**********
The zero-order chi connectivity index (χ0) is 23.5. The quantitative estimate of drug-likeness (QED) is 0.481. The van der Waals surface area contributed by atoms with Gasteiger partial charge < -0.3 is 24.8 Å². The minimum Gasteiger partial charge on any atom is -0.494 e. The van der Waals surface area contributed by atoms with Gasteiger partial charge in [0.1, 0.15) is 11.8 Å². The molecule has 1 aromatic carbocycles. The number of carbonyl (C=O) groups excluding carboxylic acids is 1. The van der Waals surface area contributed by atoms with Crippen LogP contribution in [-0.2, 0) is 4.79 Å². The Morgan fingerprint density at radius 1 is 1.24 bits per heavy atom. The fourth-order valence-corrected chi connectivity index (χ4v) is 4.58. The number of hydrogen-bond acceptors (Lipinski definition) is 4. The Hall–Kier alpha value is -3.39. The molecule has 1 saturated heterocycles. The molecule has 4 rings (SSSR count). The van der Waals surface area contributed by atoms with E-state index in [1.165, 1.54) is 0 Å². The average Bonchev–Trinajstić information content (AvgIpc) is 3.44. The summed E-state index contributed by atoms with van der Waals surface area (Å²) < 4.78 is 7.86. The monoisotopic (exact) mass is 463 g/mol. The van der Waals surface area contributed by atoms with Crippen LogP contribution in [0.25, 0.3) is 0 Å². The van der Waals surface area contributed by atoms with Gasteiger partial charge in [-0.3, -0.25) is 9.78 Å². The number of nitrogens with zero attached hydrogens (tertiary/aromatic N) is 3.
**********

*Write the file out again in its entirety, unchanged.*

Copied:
The zero-order chi connectivity index (χ0) is 23.5. The quantitative estimate of drug-likeness (QED) is 0.481. The van der Waals surface area contributed by atoms with Gasteiger partial charge < -0.3 is 24.8 Å². The minimum Gasteiger partial charge on any atom is -0.494 e. The van der Waals surface area contributed by atoms with Gasteiger partial charge in [0.1, 0.15) is 11.8 Å². The molecule has 1 aromatic carbocycles. The number of carbonyl (C=O) groups excluding carboxylic acids is 1. The van der Waals surface area contributed by atoms with Crippen LogP contribution in [-0.2, 0) is 4.79 Å². The Morgan fingerprint density at radius 1 is 1.24 bits per heavy atom. The fourth-order valence-corrected chi connectivity index (χ4v) is 4.58. The number of hydrogen-bond acceptors (Lipinski definition) is 4. The Hall–Kier alpha value is -3.39. The molecule has 1 saturated heterocycles. The molecule has 4 rings (SSSR count). The van der Waals surface area contributed by atoms with E-state index in [1.165, 1.54) is 0 Å². The average Bonchev–Trinajstić information content (AvgIpc) is 3.44. The summed E-state index contributed by atoms with van der Waals surface area (Å²) < 4.78 is 7.86. The monoisotopic (exact) mass is 463 g/mol. The van der Waals surface area contributed by atoms with Crippen LogP contribution in [0.25, 0.3) is 0 Å². The van der Waals surface area contributed by atoms with Gasteiger partial charge in [-0.3, -0.25) is 9.78 Å². The number of nitrogens with zero attached hydrogens (tertiary/aromatic N) is 3.